The other day I went to friends for dinner. They live about
25 minutes drive from Faversham in a place close to the middle of nowhere
occupying an old water mill. The setting
is idyllic and their family beautiful, with three generations sitting around the
table eating wholesome food (including an apple and blackberry pie that tasted
like my grandmother used to make it).
The family share a strong faith bond as Jehovah
Witnesses (JW). Although prayer was said
before dinner, at no time was I, as a non-Witness coerced or evangelised
Sure, reference was made to faith and religion in regard to
conversation we had, but only insofar as when I made explicit reference to me
not knowing something or when discussing issues of relevance to the common
place conversations that take place over lots of tables up and down the country
whether about current affairs, the economy, or global politics or modern
For my part, I feel privileged to have been invited into
this family’s home as a non-Witness and been so wholeheartedly welcomed and
included in spite of any contamination my non-believing status might otherwise
imply to some parts of the Witness community.
I suppose I have laboured this point because I really do
want to stress that in ignorance and based on prejudice, I have heard things
about JW’s which might make one initially steer clear.
The actions of this family have made me question any shadow of prejudices existing in my mind and
confront my ignorance head-on. They are good
people in spite of or because of their faith.
If it is because of their faith, then they are ambassadors for it. Ultimately what matters to me is that they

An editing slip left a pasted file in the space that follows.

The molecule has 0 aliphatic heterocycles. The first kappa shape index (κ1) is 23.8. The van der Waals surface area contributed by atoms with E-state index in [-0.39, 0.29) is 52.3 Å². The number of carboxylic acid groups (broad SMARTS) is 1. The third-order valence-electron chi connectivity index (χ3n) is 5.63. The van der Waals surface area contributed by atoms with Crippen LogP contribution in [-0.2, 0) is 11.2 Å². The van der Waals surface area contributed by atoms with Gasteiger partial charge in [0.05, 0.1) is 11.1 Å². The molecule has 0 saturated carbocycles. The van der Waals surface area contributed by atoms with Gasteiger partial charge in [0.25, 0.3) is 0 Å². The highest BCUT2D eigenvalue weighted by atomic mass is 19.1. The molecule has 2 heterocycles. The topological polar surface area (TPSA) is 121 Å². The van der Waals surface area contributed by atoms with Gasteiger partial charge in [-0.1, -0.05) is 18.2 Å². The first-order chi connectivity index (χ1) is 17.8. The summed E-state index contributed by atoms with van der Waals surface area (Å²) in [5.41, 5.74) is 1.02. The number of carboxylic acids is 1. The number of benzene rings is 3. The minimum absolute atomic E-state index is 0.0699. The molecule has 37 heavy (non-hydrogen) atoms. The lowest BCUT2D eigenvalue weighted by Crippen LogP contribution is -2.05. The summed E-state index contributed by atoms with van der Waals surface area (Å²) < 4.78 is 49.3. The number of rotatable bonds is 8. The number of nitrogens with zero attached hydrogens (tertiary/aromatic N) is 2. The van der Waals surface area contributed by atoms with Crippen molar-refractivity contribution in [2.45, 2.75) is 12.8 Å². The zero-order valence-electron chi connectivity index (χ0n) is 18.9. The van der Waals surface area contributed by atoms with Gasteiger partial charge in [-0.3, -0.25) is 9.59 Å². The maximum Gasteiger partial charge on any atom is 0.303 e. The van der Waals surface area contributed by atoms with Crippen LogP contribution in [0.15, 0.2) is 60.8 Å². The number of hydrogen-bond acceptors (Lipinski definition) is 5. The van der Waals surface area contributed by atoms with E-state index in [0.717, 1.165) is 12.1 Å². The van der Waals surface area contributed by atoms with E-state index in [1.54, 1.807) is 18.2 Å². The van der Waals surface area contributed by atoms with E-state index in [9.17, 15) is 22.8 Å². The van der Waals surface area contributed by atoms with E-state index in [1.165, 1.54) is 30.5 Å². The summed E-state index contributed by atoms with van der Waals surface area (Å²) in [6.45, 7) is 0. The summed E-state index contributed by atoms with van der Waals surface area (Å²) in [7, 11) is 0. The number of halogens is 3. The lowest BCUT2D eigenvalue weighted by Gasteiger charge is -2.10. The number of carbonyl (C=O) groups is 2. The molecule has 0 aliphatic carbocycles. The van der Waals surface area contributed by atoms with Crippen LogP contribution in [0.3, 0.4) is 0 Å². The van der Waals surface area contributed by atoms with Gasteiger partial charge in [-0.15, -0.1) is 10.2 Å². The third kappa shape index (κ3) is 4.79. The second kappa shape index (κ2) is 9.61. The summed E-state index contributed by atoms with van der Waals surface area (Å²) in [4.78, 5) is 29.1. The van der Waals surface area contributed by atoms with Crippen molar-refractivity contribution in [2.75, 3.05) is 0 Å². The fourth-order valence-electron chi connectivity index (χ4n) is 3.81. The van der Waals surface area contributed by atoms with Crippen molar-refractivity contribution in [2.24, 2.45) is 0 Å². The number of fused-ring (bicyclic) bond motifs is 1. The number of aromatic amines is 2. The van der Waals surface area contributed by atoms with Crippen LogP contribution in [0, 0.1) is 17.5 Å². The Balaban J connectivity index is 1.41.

are just good and my life is richer for knowing them.
Anyhow back to the point of this article.
I am not sure about you but our family used to play a lot of
Monopoly when I was a child. We used to
play to our own rules and games used to go on for weeks as a result. I used to cheat and when very young cry if I
was not enabled to poses Mayfair and Park Lane from the word go.
In fact in the most recent game I played with my sister and
little nephew last year much consternation was achieved when (without knowing the rules
regarding jail), I sold my nephew a get out of jail free card for £350. Later in the same game, I was sent to jail
and after reading the rules, I paid £50 to come out.
Again, back to the point.
As I arrived at my friend’s house a game of Monopoly was in
hand. It was too late for me to play in
my own name, so I partnered with one of the players.
The man of the house sat in the armchair, not playing but
engaged in the game nonetheless. He effectively
acted as referee and knew the rules of monopoly backwards. The game observed the rules unwaveringly
until, in the end, there was only one winner.
On reflection, playing the game to the rules means a more
dynamic game. It was fast and tough. I want to play the swift way from here on.
From now on as a result of the visit I will endeavour to
play to the rules, as far as Monopoly is concerned.